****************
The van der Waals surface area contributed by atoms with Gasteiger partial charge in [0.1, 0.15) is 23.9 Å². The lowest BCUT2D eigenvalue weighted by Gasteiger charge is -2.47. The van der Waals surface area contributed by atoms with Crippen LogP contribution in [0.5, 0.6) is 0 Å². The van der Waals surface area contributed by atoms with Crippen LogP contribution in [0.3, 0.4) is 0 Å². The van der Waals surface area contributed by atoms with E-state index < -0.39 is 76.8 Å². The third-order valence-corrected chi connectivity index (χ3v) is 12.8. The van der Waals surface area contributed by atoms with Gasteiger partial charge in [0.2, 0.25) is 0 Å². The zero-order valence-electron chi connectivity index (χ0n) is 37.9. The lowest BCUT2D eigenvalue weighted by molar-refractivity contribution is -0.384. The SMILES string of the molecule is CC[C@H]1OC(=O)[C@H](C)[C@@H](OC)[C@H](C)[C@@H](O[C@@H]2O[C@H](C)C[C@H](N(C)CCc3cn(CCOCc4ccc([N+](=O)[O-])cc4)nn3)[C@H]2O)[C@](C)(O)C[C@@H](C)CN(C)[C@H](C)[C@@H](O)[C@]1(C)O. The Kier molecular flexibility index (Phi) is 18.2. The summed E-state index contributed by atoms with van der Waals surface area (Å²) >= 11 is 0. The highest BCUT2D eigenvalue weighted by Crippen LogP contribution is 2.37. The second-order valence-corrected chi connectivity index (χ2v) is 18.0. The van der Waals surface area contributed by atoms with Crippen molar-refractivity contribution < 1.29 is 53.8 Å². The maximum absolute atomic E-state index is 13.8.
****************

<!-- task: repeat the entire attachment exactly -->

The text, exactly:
The van der Waals surface area contributed by atoms with Gasteiger partial charge in [0.1, 0.15) is 23.9 Å². The lowest BCUT2D eigenvalue weighted by Gasteiger charge is -2.47. The van der Waals surface area contributed by atoms with Crippen LogP contribution in [0.5, 0.6) is 0 Å². The van der Waals surface area contributed by atoms with Crippen LogP contribution in [0.3, 0.4) is 0 Å². The van der Waals surface area contributed by atoms with E-state index < -0.39 is 76.8 Å². The third-order valence-corrected chi connectivity index (χ3v) is 12.8. The van der Waals surface area contributed by atoms with Gasteiger partial charge in [0.2, 0.25) is 0 Å². The zero-order valence-electron chi connectivity index (χ0n) is 37.9. The lowest BCUT2D eigenvalue weighted by molar-refractivity contribution is -0.384. The SMILES string of the molecule is CC[C@H]1OC(=O)[C@H](C)[C@@H](OC)[C@H](C)[C@@H](O[C@@H]2O[C@H](C)C[C@H](N(C)CCc3cn(CCOCc4ccc([N+](=O)[O-])cc4)nn3)[C@H]2O)[C@](C)(O)C[C@@H](C)CN(C)[C@H](C)[C@@H](O)[C@]1(C)O. The Kier molecular flexibility index (Phi) is 18.2. The summed E-state index contributed by atoms with van der Waals surface area (Å²) >= 11 is 0. The highest BCUT2D eigenvalue weighted by Crippen LogP contribution is 2.37. The second-order valence-corrected chi connectivity index (χ2v) is 18.0. The van der Waals surface area contributed by atoms with Crippen molar-refractivity contribution < 1.29 is 53.8 Å². The maximum absolute atomic E-state index is 13.8.